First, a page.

12. The Healer
Ellie happily hummed to herself as she rubbed the waxy leaf of a fascinating evergreen tree between thumb and forefinger, pausing to sigh in pleasure as the unique fragrance of the aromatic oils released by the action wafted up to her nose. She was beginning to truly enjoy her sabbatical, or so she called it in her mind, a no small part of her still clinging to the hope of being returned to her proper place and time in the universe, even as she had accepted her fate. These afternoon trips to the wonderful walled garden had become an almost daily occurrence, and Ellie was ecstatic for a space free of fainting women and unbearably handsome men (Ellie had since long discovered that while Neldor was rather good-looking, he was nothing compared to the works of art Ellie had seen hanging around the place).
Neldor seemed to be fussing with a bushy sort of herb. Noticing Ellie looking in his direction, he smiled and gestured for Ellie to come over, pointing at the plant. Ellie eagerly made her way towards him. As she entered the little patch of nearly-bare ground (newly cleared and ready for seeding, she assumed), Neldor bent down, and with his back towards her, appeared to be striking something against a stone. Then the gate to the garden creaked open, and Neldor hurriedly threw what looked like a lit match to the ground, snuffing it out with his booted toe, and immediately assumed an expression of angelic innocence. Ellie narrowed her eyes. What was he up to now?
Círdan entered the garden, another, taller elf behind him, and an expression of near panic flitted across Neldor’s face. Then his eyes did a little dip and slide towards a small depression in the ground that was almost suspiciously covered with dried leaves. Ellie’s eyes narrowed further.
Círdan and the new elf had come forward, and began speaking to Neldor, who was now very obviously sulking. Curious, Ellie took a closer look at the newcomer. Raven-haired, grey-eyed and almost achingly beautiful, the newcomer seemed the very definition of “tall, dark and handsome”, and exuded an aura of wisdom and power.
He stepped towards her, smiling slightly. He spoke something unintelligible, and pressed one hand over his heart. “Elrond,” he then enunciated clearly.
Ellie couldn’t stop her jaw from dropping.
* * *
Mandos had a very, very bad feeling.
“So,” he said slowly. “What is this slight problem?”
Lórien smiled faintly. “I have been unable to reach Glorfindel. It appears that he was incapacitated by his overly abrupt re-embodiment. Of course, the entry of a foreign soul must have taken its own toll. It seems as if the strange woman you were speaking of – Nelli? Welli?—is in complete control of Glorfindel’s body at the moment.”
Mandos sighed. This was not entirely unexpected, and yet he had hoped—
“And before you ask,” continued Lórien. “I do not know when Glorfindel will awaken. Very tricky thing, consciousness.”
“You and I, brother, are the two who know most about the connection between body and soul,” said Mandos, a little desperately. “We will solve this.” They had to.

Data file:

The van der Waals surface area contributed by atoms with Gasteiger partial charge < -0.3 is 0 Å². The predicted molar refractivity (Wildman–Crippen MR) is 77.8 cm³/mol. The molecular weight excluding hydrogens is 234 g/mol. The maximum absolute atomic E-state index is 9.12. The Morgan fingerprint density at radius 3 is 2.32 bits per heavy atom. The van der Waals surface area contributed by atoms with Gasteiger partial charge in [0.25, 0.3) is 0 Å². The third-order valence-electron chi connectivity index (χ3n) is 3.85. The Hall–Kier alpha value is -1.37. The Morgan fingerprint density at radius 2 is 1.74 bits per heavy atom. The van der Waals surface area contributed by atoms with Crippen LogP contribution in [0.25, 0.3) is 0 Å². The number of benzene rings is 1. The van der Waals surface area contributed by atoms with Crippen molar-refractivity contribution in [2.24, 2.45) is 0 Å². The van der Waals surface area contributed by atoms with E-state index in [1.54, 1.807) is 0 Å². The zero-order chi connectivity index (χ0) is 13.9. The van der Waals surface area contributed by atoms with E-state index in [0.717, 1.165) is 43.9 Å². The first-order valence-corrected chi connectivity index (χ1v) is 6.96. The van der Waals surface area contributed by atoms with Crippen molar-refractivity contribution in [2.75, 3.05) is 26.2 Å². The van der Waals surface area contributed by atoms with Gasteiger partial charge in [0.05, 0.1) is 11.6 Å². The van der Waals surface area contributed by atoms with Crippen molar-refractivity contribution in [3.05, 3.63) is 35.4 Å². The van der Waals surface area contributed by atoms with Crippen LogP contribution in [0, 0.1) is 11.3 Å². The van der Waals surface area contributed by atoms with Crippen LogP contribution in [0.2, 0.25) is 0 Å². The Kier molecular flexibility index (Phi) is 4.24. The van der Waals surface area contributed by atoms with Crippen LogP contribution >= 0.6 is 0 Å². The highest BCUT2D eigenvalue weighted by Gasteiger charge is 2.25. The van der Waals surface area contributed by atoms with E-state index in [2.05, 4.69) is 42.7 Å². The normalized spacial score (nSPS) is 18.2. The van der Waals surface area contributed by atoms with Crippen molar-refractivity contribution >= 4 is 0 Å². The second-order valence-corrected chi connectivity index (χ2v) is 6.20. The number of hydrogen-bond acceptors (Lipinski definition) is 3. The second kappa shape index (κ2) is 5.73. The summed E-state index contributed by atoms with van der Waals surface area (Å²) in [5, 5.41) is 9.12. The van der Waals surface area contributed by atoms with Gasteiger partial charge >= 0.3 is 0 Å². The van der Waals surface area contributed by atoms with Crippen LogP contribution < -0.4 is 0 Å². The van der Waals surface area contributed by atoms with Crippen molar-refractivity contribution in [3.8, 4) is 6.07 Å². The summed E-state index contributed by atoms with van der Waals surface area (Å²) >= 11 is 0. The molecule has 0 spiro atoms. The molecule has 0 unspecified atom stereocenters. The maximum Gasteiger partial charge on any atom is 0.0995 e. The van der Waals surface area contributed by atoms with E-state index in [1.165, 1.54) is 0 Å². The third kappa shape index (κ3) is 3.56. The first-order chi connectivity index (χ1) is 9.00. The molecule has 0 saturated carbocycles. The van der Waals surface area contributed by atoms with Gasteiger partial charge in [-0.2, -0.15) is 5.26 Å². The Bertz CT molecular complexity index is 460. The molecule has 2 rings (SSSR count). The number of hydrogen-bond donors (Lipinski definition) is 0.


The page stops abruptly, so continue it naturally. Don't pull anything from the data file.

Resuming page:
“Well, can you not see what is to come, Doomsman?” asked Lórien, a little petulantly. “Can you not tell what paths we must take?”
Mandos fidgeted and coughed.
“All is not yet set in stone,” he said slowly and in what he hoped was a convincingly authoritative manner. “And such things may not be spoken of, even for such a purpose. All I can say is that there are deeds that must be done; events that must be set in motion. And that Glorfindel has his part to play.”
“So we might have to remove the woman?” wondered Lórien, idly drawing circles in the ground with his stick. “That will be difficult.”
“Indeed,” replied Mandos, reflecting that he had not quite yet gotten round to that part. Perhaps he had been too hasty in removing Feanor-Alhael from his halls.
* * *
Elrond wondered for a moment if the petty rumors were true after all, and Glorfindel was merely an empty-headed sword-wielding blond with a talent for systematically knocking things off cliffs (including wolves, several hordes of orcs, and himself plus a fairly large Balrog in his famous last act of heroism).
The erstwhile leader of the House of the Golden Flower was currently sporting the dumbly incredulous expression of an asphyxiating fish.
Or perhaps the shock of re-embodiment truly was too much for him, pondered Elrond. And then immediately being thrust into the clutches of that incompetent fool…
He turned to Círdan and Neldor (the latter of whom was wearing his famous artificial smile) and requested to examine Glorfindel.
“Of course,” replied Círdan immediately. “Neldor will provide all necessary assistance.” He punctuated his sentence with a hard glare at the healer, whose smile was becoming noticeably strained.
“Much obliged,” replied Elrond, not quite able to keep the smirk off his face.
Well, the issue of Glorfindel certainly had its importance (with all its socio-political ramifications and all that), but Elrond would be damned if he would miss this opportunity to put that quack healer in his place once and for all, for the peace of mind of all sentient beings this side of the Sundering Sea.
* * *
After a long period of quiet agonizing on how exactly this … extraction … was to be done (without the slightest input from his brother), Mandos finally hit upon an idea.